Plus, upcoming contractor fraud event
A group of roofing and other contractors is continuing their fight against property insurance consumer reforms needed to help stabilize the Florida market. There are new developments to report in the Restoration Association of Florida (RAF) lawsuits in state court seeking to overturn the reforms passed by the Florida Legislature in its May special session.
Citizens Property Insurance Corporation and several private insurance companies were granted status as interveners in both lawsuits over the past two weeks. RAF’s first lawsuit is over the new Assignment of Benefits (AOB) contract provisions in Senate Bill 2-D. The bill prohibits awards of attorney fees to contractors or other assignees of AOB contracts, allowing only first parties, such as homeowners, to recover attorney fees. Previous law, established under the legislature’s 2019 AOB Reform had allowed assignees to recover a portion or all of their attorney fees if they prevailed in court. RAF and Air Quality Assessors of Orlando allege that the change violates equal-protection and due-process rights and denies contractors access to courts. The judge also granted the state’s request to have the Department of Business and Professional Regulation (DBPR) removed from the case, as it has no involvement in attorney fees.
RAF’s second lawsuit, joined by Florida Premier Roofing of Orlando, targets the new relaxed roof replacement provisions under Senate Bill 4-D. The bill changes the previous law which required all roofs be replaced if 25% or more of its surface was damaged. The new law allows repairs on roofs with more than 25% damage if they were built since 2007 or otherwise comply with the 2007 Florida Building Code. The 114-page complaint against DBPR, the Construction Industry Licensing Board, and the Florida Building Commission alleges the new law violates the “single-subject rule” and that it violates due-process rights because it conflicts with the state’s matching material law that requires roofing materials to match in quality, color and size when repairs are made. The lawsuits in state court followed a lawsuit RAF filed in federal court last summer in opposition to the legislature’s 2021 Reform under SB 76.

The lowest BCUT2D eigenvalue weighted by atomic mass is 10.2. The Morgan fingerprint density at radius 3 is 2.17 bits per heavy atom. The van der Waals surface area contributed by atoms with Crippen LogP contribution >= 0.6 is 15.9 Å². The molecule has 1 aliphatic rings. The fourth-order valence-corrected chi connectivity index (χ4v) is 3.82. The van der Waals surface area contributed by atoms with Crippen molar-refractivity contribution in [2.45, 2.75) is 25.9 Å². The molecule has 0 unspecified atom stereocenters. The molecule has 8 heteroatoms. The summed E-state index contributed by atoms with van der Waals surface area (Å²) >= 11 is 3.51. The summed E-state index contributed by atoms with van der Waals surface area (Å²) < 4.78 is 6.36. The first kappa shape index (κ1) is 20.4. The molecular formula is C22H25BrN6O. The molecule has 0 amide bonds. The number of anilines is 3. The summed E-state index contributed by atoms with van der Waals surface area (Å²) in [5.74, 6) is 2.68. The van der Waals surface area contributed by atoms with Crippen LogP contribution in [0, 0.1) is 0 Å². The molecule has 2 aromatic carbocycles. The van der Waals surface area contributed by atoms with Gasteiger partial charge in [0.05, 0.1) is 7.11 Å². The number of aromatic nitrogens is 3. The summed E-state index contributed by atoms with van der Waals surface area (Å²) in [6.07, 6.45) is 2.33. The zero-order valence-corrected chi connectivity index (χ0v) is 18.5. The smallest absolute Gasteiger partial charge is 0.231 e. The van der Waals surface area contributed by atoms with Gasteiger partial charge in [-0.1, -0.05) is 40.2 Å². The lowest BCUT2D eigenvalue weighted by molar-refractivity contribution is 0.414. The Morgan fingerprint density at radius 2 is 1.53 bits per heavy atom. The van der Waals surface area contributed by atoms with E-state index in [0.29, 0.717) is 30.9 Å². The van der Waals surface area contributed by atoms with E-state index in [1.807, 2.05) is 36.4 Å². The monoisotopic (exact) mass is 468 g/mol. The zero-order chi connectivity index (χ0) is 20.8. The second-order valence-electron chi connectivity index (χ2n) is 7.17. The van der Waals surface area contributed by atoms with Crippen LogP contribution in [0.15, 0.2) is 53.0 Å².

If you want to know about the lucrative business practices these roofers and restoration firms – and their attorneys – are fighting to keep, you can read a recent opinion piece in Florida Today titled, Who pays for insurance-based roofing hustle? Everyone in Florida. Its author, veteran independent insurance agent Brian Hodgers of Melbourne, chronicles the unfortunate changes he’s seen in his 20-plus years in the business and how it’s hurting Florida homeowners.
Speaking of unscrupulous contractors, please mark your calendars for an event you shouldn’t miss. Florida’s Insurance Consumer Advocate Tasha Carter will be holding a Contractor Fraud and Abuse Prevention Twitter Chat this Thursday, August 25 from 2 to 3 p.m. It will be hosted in conjunction with the American Property Casualty Insurance Assocation on its Twitter page (https://twitter.com/teamapcia). Tasha will specifically be giving useful tips and cautions on how to better protect yourself and your clients before a storm approaches and in the recovery period afterward this hurricane season.
LMA Newsletter of 8-22-22